Expansion of HIV programme
services over a five year period in a high HIV prevalence area of rural Kenya resulted
in close to a third of HIV-positive adults getting care and over 60% starting
ART, coinciding with a 30% decline in overall adult death rates according to an
analysis of health, demographic and mortality data published in the advance
online edition of AIDS.
Death rates at the population
level for AIDS and tuberculosis declined by 26% and 47% for other infectious
diseases, but remained at the same level for non-infectious diseases. This
would suggest an infectious disease intervention, note the authors.
Rapid scale-up of HIV
services and the provision of ART in sub-Saharan Africa have resulted in
improved health and fewer deaths. The effect at the individual level is well
documented. A few studies in sub-Saharan Africa have shown that with the
establishment of ART programmes population adult death rates have
declined. These studies have described
patient characteristics at the time of enrolment and how they relate to access,
retention and survival.
The authors suggest by looking
at changes in demographics or clinical status of patients during scale-up may
help gain a better understanding of the impact of HIV care and treatment at the
population level in a defined geographical area.
With an HIV prevalence of
14.9%, the rural Nyanza Province in western Kenya is the highest in the
country. Approximately 500,00 people are living with HIV/AIDS. High rates of
malaria and tuberculosis are also prevalent.
In 2003 HIV care and ART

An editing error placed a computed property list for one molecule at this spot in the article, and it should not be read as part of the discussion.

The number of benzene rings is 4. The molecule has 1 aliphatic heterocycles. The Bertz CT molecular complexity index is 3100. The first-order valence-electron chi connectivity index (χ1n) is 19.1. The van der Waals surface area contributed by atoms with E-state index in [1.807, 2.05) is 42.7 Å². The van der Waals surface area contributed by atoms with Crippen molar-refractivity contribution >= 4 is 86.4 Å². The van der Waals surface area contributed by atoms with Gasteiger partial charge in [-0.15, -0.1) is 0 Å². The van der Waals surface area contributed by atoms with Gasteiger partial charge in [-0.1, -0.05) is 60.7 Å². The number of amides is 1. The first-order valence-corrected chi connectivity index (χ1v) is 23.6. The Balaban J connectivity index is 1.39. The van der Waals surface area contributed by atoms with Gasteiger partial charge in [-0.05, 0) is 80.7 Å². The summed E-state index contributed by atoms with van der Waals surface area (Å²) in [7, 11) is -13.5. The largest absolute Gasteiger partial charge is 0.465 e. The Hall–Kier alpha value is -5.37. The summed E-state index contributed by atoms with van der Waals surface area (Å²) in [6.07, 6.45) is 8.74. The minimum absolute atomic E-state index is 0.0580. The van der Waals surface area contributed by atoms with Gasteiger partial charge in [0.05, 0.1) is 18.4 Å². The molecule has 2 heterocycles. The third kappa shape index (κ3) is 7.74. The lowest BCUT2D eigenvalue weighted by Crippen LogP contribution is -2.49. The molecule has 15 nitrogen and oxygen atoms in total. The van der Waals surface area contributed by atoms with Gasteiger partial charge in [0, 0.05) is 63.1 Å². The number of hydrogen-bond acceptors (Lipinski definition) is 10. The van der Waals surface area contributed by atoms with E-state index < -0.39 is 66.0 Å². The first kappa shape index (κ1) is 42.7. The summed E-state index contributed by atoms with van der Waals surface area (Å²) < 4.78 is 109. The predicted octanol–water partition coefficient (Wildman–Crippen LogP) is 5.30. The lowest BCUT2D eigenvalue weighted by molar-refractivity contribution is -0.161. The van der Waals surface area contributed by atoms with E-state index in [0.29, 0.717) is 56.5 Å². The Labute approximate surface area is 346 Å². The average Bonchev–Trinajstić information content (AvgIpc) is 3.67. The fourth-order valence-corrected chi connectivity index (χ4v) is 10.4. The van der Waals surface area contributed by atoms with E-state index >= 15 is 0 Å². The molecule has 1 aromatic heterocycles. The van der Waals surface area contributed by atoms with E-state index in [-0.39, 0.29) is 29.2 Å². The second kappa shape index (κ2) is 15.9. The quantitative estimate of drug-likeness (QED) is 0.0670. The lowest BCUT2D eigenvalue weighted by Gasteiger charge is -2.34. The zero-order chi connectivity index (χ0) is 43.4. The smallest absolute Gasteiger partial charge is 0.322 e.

services were established and expanded over a five-year period. Since 2001 a
Health and Demographic Surveillance System
(HDSS) maintained by the Kenya Medical Research Institute in
collaboration with the US Centers for Disease Control and Prevention have
recorded population characteristics and death rates from approximately 140,000
residents within Nyanza Province.
The authors linked adult HDSS
HIV clinical records to population level HDSS demographic and mortality data to
describe uptake of HIV care and ART and its effect upon changes in adult death
rates in a time of rapid expansion of HIV services in Nyanza Province.
They also chose to describe changes
in (socio-demographic) enrolment and clinical characteristics among patients
(pre-ART and ART) during this time and so identify trends. The authors believe
this to be the first time this has been explored.
In 2003 11 DHSS residents
were documented as enrolled in HIV care at one health facility. The numbers
rapidly increased. From 2003 to 2008 a total of 5421 HDSS residents had
enrolled in HIV care. 3331 (61.4%) were linked to HDSS follow-up data. Health
facilities had increased to 17 of which 70% (12) offered ART. HIV positive
residents getting HIV services rose from under 1% to close to 30%. ART coverage
(CD4 cell counts under 250 cells/mm3) rose from less than 1% from
2003 to 2005 to 6.6% in 2006 to 64% in 2008.
The proportion of those being
referred from voluntary counselling and testing sites decreased while other